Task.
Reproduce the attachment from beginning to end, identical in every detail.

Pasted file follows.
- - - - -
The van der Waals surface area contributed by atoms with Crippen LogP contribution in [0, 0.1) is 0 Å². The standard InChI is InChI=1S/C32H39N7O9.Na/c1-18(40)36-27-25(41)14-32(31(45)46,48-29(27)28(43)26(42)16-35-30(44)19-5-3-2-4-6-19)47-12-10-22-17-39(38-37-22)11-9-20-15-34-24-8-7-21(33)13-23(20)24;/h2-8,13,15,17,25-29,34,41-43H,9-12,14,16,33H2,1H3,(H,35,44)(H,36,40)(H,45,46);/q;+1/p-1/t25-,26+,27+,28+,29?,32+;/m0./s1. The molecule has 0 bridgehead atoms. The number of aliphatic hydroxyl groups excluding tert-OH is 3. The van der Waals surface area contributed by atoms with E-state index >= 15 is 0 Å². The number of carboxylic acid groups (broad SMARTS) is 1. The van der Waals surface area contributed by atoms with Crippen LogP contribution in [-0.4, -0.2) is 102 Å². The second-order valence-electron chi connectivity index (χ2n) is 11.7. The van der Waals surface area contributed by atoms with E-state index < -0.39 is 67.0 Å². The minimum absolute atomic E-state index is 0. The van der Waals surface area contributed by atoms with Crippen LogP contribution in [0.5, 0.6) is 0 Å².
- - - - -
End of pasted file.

The van der Waals surface area contributed by atoms with Crippen LogP contribution in [0, 0.1) is 0 Å². The standard InChI is InChI=1S/C32H39N7O9.Na/c1-18(40)36-27-25(41)14-32(31(45)46,48-29(27)28(43)26(42)16-35-30(44)19-5-3-2-4-6-19)47-12-10-22-17-39(38-37-22)11-9-20-15-34-24-8-7-21(33)13-23(20)24;/h2-8,13,15,17,25-29,34,41-43H,9-12,14,16,33H2,1H3,(H,35,44)(H,36,40)(H,45,46);/q;+1/p-1/t25-,26+,27+,28+,29?,32+;/m0./s1. The molecule has 0 bridgehead atoms. The number of aliphatic hydroxyl groups excluding tert-OH is 3. The van der Waals surface area contributed by atoms with E-state index >= 15 is 0 Å². The number of carboxylic acid groups (broad SMARTS) is 1. The van der Waals surface area contributed by atoms with Crippen LogP contribution in [-0.4, -0.2) is 102 Å². The second-order valence-electron chi connectivity index (χ2n) is 11.7. The van der Waals surface area contributed by atoms with E-state index < -0.39 is 67.0 Å². The minimum absolute atomic E-state index is 0. The van der Waals surface area contributed by atoms with Crippen LogP contribution in [0.5, 0.6) is 0 Å².